Statutory interpretation is the process by which courts interpret and apply legislation. Some amount of interpretation is always necessary when a case involves a statute. Sometimes the words of a statute have a plain and straightforward meaning. But in many cases, there is some ambiguity or vagueness in the words of the statute that must be resolved by the judge. To find the meanings of statutes, judges use various tools and methods of statutory interpretation, including traditional canons of statutory interpretation, legislative history, and purpose. In common law jurisdictions, the judiciary may apply rules of statutory interpretation to legislation enacted by the legislature or to delegated legislation such as administrative agency regulations.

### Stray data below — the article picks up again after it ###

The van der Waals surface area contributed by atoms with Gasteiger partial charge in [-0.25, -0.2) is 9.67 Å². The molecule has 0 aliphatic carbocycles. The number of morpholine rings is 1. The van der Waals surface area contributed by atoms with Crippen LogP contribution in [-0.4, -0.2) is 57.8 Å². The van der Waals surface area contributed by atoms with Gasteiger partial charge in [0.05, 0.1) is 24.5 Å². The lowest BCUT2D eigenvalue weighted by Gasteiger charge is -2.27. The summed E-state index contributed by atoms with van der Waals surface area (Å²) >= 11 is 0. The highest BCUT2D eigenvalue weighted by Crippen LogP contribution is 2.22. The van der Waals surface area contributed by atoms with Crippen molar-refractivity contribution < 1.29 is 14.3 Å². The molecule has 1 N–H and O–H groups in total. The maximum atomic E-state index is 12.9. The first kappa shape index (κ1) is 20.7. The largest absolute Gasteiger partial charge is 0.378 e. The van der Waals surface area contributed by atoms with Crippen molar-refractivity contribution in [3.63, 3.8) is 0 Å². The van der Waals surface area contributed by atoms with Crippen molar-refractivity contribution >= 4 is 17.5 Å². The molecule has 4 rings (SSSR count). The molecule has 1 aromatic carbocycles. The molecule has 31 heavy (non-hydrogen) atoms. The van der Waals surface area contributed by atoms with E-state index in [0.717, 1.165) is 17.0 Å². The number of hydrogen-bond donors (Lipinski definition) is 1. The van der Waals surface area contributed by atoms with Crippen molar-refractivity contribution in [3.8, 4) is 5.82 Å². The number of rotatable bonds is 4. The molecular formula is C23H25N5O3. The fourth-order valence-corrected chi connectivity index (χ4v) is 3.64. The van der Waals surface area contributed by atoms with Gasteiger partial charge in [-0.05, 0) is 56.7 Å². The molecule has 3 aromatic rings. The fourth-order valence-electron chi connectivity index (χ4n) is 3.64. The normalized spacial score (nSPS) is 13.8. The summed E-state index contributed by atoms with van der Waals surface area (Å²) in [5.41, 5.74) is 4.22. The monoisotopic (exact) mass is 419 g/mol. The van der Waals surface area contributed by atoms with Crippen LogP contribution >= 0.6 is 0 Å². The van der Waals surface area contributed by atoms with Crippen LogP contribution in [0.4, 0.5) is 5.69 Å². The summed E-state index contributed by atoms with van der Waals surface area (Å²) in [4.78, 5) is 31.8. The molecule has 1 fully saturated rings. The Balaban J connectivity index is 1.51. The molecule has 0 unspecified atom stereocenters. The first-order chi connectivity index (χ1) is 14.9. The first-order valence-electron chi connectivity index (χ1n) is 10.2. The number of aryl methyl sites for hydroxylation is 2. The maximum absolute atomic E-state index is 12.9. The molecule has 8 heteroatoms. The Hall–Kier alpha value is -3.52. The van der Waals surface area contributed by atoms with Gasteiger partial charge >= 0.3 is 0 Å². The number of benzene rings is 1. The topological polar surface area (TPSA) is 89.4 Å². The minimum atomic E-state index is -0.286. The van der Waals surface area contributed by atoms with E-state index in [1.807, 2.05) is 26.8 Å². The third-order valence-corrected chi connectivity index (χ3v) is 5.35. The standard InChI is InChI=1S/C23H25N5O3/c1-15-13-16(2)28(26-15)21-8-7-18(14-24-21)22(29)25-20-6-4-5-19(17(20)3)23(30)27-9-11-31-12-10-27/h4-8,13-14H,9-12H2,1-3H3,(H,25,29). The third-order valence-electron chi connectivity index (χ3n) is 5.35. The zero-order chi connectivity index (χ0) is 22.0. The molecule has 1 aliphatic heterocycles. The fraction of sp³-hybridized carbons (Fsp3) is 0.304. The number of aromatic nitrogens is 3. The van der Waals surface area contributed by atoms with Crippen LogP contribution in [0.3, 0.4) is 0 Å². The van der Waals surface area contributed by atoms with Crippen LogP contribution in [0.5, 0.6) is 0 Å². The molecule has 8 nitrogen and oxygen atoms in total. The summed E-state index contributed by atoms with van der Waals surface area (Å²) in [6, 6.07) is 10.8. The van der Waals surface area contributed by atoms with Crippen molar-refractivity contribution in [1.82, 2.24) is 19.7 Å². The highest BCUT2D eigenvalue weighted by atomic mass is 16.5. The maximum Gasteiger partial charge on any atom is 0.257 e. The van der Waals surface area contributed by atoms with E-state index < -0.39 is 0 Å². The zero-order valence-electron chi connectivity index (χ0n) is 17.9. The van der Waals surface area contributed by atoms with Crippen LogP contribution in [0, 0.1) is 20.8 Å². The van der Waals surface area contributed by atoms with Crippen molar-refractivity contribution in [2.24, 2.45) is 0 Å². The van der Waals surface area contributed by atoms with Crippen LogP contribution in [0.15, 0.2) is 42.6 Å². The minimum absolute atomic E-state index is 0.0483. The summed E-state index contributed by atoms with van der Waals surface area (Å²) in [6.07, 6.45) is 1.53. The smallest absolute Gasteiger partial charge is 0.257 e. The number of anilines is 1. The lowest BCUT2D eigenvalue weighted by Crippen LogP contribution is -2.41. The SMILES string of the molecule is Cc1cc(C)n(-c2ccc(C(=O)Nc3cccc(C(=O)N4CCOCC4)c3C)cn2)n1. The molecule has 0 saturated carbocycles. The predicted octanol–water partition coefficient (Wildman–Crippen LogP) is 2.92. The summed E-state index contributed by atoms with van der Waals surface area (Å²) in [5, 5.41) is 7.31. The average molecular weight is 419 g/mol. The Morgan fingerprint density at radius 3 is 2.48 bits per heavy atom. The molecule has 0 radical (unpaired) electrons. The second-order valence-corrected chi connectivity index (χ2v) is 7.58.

[hide] 1 General principles 1.1 Meaning
1.2 Conflicts between sources of law
1.3 Internal and external consistency
1.4 Statements of the legislature
2 Canons 2.1 Textual
3 European perception
5 See also
7 Further reading
8 External links
 General principles
The judiciary interprets how legislation should apply in a particular case as no legislation unambiguously and specifically addresses all matters. Legislation may contain uncertainties for a variety of reasons:
Words are imperfect symbols to communicate intent. They are ambiguous and change in meaning over time.
Unforeseen situations are inevitable, and new technologies and cultures make application of existing laws difficult.
Uncertainties may be added to the statute in the course of enactment, such as the need for compromise or catering to special interest groups.
Therefore, the court must try to determine how a statute should be enforced. This requires statutory construction. It is a tenet of statutory construction that the legislature is supreme (assuming constitutionality) when creating law and...